Length: 25 minutes
Orchestration: flute, 2 oboes, bassoon, 4 horns, strings, and continuo
First Los Angeles Philharmonic performance: February 19, 1953, Alfred Wallenstein conducting
Haydn composed his "Hornsignal" Symphony for the Esterházy court at Eisenstadt, about 35 miles east of Vienna. He had entered into the service of Prince Paul Anton Esterházy as Vice-Kapellmeister in 1761. When Prince Nicolaus succeeded his brother Paul Anton, who died in 1762, the Esterházys were Hungary's wealthiest nobles, with 21 castles, 60 towns, and 414 villages among their holdings. Their magnificent palace at Eisenstadt had more than 200 guest rooms, a chapel, a library, and, of course, a concert hall.<.p>
Haydn was responsible for composing "such music as His Serene Highness may command," maintaining the standards of the prince's singers and orchestra, caring for musical instruments, and meeting with the prince every day to discuss musical matters - this final stipulation alone indicates the importance of music at the Esterházy court.
Haydn apparently found his new surroundings stimulating: He composed more than 30 symphonies, including the present one, during his first decade working for the Esterházys. In many of these works, he explored the possibilities available to him in Eisenstadt, with its especially lavish musical establishment. The most apparent effect in the "Hornsignal" Symphony is Haydn's use of four horns, heard right at the outset, two originally in D and two in G in order to achieve a greater variety of notes - the valveless horns available to Haydn offered fewer options than today's instruments.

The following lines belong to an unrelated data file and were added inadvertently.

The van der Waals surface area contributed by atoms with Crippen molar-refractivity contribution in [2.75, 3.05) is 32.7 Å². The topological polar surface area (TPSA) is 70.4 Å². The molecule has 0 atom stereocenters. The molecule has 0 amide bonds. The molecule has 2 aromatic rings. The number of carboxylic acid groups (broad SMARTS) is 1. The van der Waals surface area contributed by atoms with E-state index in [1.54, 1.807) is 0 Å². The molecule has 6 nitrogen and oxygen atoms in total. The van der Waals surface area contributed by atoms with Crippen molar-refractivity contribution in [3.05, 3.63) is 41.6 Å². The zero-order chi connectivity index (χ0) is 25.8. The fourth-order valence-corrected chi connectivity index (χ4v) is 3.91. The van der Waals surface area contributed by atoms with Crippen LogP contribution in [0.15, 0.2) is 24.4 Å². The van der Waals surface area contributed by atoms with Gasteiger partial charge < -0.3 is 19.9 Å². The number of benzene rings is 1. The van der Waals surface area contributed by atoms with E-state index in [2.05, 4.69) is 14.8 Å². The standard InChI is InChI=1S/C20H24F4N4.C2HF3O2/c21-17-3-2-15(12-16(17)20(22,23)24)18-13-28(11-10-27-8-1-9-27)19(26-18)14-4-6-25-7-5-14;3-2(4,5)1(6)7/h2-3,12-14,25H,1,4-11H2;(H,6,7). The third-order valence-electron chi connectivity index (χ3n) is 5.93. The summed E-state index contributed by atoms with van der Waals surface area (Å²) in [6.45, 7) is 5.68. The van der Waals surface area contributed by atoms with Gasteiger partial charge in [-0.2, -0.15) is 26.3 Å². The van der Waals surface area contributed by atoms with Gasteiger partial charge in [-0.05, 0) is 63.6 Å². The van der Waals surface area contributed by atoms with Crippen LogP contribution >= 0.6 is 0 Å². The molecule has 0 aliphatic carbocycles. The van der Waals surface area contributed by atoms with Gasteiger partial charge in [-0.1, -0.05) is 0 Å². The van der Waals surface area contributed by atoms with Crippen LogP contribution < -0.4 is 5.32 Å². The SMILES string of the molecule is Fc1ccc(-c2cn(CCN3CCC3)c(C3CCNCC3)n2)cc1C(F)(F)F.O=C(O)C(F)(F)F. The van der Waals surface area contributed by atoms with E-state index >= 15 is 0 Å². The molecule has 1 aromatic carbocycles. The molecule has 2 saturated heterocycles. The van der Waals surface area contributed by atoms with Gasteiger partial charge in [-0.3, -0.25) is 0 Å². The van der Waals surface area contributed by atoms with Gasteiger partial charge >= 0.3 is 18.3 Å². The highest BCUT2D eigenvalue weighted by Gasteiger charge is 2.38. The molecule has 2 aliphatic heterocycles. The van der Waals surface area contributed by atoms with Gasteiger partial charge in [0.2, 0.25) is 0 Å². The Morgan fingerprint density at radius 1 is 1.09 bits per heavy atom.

There are also several moments of great subtlety, as in the second movement, with its melodic line alternating between solo violin and horns. It's the same material, introduced first by the violins, then repeated by the horns, but the change in orchestration creates a remarkable difference in the melody's effect.
Another example of Haydn's orchestral mastery comes in the finale, a set of variations. The strings introduce the theme, repeating each half. The first variation gives the melody to the oboes, with the horns joining where they can, over a gently rocking accompaniment in the strings. The third variation gives an extended solo to the cello, the fourth to the flute, and the sixth to the violin. In each variation, Haydn extracts highly original and engaging sonorities from the orchestra right up through the movement's close, when horns sound a majestic hunting call and cap everything off with a reprise of the symphony's opening hornsignal.
- John Mangum